By Florangel Rosario Braid
There is a growing concern about the building of structures in some areas in the South China Sea (SCS). That, as many fear, this territorial conflict may escalate and could become what Supreme Court Associate Justice Antonio Carpio describes as Asia’s next flashpoint. For this reason, there must be some thinking of viable strategies that could lead to what we hope could happen – eventual triumph of the rule of law. Such is the primary objective of Justice Carpio’s e-book, “The South China Sea Dispute: Philippine Sovereign Right and Jurisdiction in the West Philippine Sea.” To question the validity of China’s claims, Carpio used old maps, photographs, excerpts from the arbitral ruling, Chinese government statement, and claimants.
The book, which can be downloaded for free in English, will be made available in Mandarin, Vietnamese, Bahasa, Japanese, and Spanish to help more people understand the basis of our stand against China’s claim. Public opinion can then pressure Beijing to comply with an arbitration ruling that invalidated China’s historic claim based on a 1982 maritime treaty. China has dismissed the ruling and continues to develop artificial islands in the Spratly archipelago. This has alarmed claimants which include Malaysia, Brunei, Vietnam, and Taiwan, as well as the United States.
Carpio believes that the Chinese people, like all other peoples of the world, are inherently good but their government has drilled into their minds that since the past 2,000 years, they have owned the China sea.
Carpio believes that China may be planning to build more island outposts at Scarborough in order to have enough radar coverage of the SCS to be able to impose an air defense identification zone.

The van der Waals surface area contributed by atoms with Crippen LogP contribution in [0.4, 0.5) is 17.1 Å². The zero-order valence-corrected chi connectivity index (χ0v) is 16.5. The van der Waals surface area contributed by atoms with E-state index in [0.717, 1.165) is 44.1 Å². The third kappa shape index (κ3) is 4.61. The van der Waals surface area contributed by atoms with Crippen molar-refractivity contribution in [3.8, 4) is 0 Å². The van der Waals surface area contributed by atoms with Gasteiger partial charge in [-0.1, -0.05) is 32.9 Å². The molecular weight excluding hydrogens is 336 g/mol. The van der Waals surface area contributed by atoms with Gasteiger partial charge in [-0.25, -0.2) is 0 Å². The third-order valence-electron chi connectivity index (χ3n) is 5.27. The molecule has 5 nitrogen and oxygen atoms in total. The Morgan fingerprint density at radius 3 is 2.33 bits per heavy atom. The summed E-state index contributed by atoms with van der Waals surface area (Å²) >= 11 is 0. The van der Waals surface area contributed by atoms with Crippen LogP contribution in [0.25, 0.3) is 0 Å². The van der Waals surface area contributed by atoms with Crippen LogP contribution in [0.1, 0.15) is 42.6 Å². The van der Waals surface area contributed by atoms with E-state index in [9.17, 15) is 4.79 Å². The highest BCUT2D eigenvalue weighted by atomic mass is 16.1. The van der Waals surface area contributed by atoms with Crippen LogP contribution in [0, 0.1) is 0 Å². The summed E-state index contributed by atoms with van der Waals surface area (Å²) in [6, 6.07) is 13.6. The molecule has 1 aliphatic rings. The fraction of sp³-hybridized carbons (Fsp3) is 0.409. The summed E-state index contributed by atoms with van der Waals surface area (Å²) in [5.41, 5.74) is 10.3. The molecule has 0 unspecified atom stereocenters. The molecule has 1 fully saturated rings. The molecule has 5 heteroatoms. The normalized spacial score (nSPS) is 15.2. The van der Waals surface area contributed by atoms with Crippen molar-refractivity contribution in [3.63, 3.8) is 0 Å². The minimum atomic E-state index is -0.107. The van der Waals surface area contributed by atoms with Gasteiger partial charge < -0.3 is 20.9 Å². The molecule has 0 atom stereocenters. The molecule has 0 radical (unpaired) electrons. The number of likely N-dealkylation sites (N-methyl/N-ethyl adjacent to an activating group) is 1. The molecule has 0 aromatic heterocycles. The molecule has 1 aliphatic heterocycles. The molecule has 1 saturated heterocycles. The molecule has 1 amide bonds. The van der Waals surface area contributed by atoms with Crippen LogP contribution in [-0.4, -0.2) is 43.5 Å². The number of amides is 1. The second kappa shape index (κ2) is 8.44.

At the book launch, the original of the 1734 Murillo Velarde map, described as the “mother of all maps” was unveiled by NOW CEO Mel Velasco Velarde (who purchased the map at a Sotheby auction in London), and former Foreign Secretary Albert del Rosario.
Velarde, in his introduction of the map’s origin as well as the author and the e-book, describes the book as “possessing an abundance of historical, legal, socio-cultural, and geo-political ideas and insights which could provide new algorithms for inter-racial, inter-regional cooperation and brotherhood. The map, originally owned by the Duke of Northumberland (who owns the castle, the main setting of Harry Potter), is the first scientific map and is being exhibited in the country for the first time. Velarde donated it to the Filipino people through the Office of the Solicitor-General last April of this year. He also paid tribute to both his namesake, Murillo Velarde and Carpio by comparing their works, advocacies, and principles Murillo Velarde defended the Indios who rebelled against the Spaniards and when asked why he defended them, he said: “The only way to conquer them is to conquer their hearts through the rule of law.” Which is also what Carpio intends to do through the book.